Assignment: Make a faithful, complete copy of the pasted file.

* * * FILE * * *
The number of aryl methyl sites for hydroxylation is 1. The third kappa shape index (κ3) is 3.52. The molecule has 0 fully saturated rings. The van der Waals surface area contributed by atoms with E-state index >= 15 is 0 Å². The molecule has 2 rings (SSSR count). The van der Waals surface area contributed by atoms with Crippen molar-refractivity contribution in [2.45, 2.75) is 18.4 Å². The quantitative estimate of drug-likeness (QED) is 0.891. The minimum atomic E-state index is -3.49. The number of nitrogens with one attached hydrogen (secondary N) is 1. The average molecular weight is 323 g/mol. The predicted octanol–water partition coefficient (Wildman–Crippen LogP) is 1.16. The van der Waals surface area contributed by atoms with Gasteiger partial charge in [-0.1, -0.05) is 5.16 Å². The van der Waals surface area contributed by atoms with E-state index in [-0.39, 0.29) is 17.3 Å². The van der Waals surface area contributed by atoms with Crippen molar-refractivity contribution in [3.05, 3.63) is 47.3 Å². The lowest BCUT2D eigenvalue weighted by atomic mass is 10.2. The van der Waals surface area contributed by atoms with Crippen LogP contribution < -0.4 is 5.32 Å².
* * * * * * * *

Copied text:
The number of aryl methyl sites for hydroxylation is 1. The third kappa shape index (κ3) is 3.52. The molecule has 0 fully saturated rings. The van der Waals surface area contributed by atoms with E-state index >= 15 is 0 Å². The molecule has 2 rings (SSSR count). The van der Waals surface area contributed by atoms with Crippen molar-refractivity contribution in [2.45, 2.75) is 18.4 Å². The quantitative estimate of drug-likeness (QED) is 0.891. The minimum atomic E-state index is -3.49. The number of nitrogens with one attached hydrogen (secondary N) is 1. The average molecular weight is 323 g/mol. The predicted octanol–water partition coefficient (Wildman–Crippen LogP) is 1.16. The van der Waals surface area contributed by atoms with Gasteiger partial charge in [-0.1, -0.05) is 5.16 Å². The van der Waals surface area contributed by atoms with E-state index in [-0.39, 0.29) is 17.3 Å². The van der Waals surface area contributed by atoms with Crippen molar-refractivity contribution in [3.05, 3.63) is 47.3 Å². The lowest BCUT2D eigenvalue weighted by atomic mass is 10.2. The van der Waals surface area contributed by atoms with Crippen LogP contribution < -0.4 is 5.32 Å².